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The very thought of being able to read the entire genetic message, and perhaps alter it, is alarming to those who fear the knowledge could create many moral and ethical problems. Does genetic testing constitute an invasion of privacy, for example, and could it lead to more abortions and to discrimination against the "genetically unfit"? Should someone destined to be stricken with a deadly genetic disease be told about his fate, especially if no cure is yet available? Does it demean humans to have the very essence of their lives reduced to strings of letters in a computer data bank? Should gene therapy be used only for treating disease, or also for "improving" a person's genetic legacy?
Although scientists share many of these concerns, the concept of deciphering the human genome sends most of them into paroxysms of rapture. "It's the Holy Grail of biology," says Harvard biologist and Nobel laureate Walter Gilbert. "This information will usher in the Golden Age of molecular medicine," says Mark Pearson, Du Pont's director of molecular biology. Predicts George Cahill, a vice president at the Howard Hughes Medical Institute: "It's going to tell us everything. Evolution, disease, everything will be based on what's in that magnificent tape called DNA."
That kind of enthusiasm is infectious. In an era of budgetary restraint, Washington has been unblinkingly generous toward the genome project, especially since last April, when an array of scientists testified on the subject at a congressional committee hearing. There, Nobel laureate Watson of DNA fame, since picked by the NIH to head the effort, mesmerized listeners with his plea for support: "I see an extraordinary potential for human betterment ahead of us. We can have at our disposal the ultimate tool for understanding ourselves at the molecular level . . . The time to act is now."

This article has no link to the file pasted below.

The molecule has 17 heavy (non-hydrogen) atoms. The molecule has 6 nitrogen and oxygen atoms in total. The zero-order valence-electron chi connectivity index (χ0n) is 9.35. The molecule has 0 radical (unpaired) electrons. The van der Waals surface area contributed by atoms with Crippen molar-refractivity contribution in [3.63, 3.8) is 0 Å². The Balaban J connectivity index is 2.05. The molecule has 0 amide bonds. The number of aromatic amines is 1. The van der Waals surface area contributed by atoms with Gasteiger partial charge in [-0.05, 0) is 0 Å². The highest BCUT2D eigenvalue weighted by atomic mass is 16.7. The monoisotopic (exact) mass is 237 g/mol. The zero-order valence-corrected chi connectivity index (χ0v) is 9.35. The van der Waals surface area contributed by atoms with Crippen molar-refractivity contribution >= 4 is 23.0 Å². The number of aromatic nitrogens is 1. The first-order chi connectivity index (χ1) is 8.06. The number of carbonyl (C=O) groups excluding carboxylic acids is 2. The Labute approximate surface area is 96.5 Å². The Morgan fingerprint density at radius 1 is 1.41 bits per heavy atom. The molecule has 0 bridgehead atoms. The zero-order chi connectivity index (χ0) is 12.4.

Congress rose to the challenge. It promptly allocated more than $31 million for genome research to the NIH and to the Department of Energy and the National Library of Medicine, which are also involved in the quest. The combined appropriations rose to $53 million for fiscal 1989.
Even more will be needed when the effort is in full swing, involving hundreds of scientists, dozens of Government, university and private laboratories, and several computer and data centers. With contributions from other Government agencies and private organizations like the Hughes institute, the total annual cost of the project will probably rise to $200 million, which over 15 years will account for the $3 billion price tag.
The staggering expense and sheer size of the genome project were what bothered scientists most when the idea was first broached in 1985 by Sinsheimer, then chancellor of the University of California at Santa Cruz. "I thought Bob Sinsheimer was crazy," recalls Leroy Hood, a biologist at the California Institute of Technology. "It seemed to me to be a very big science project with marginal value to the science community."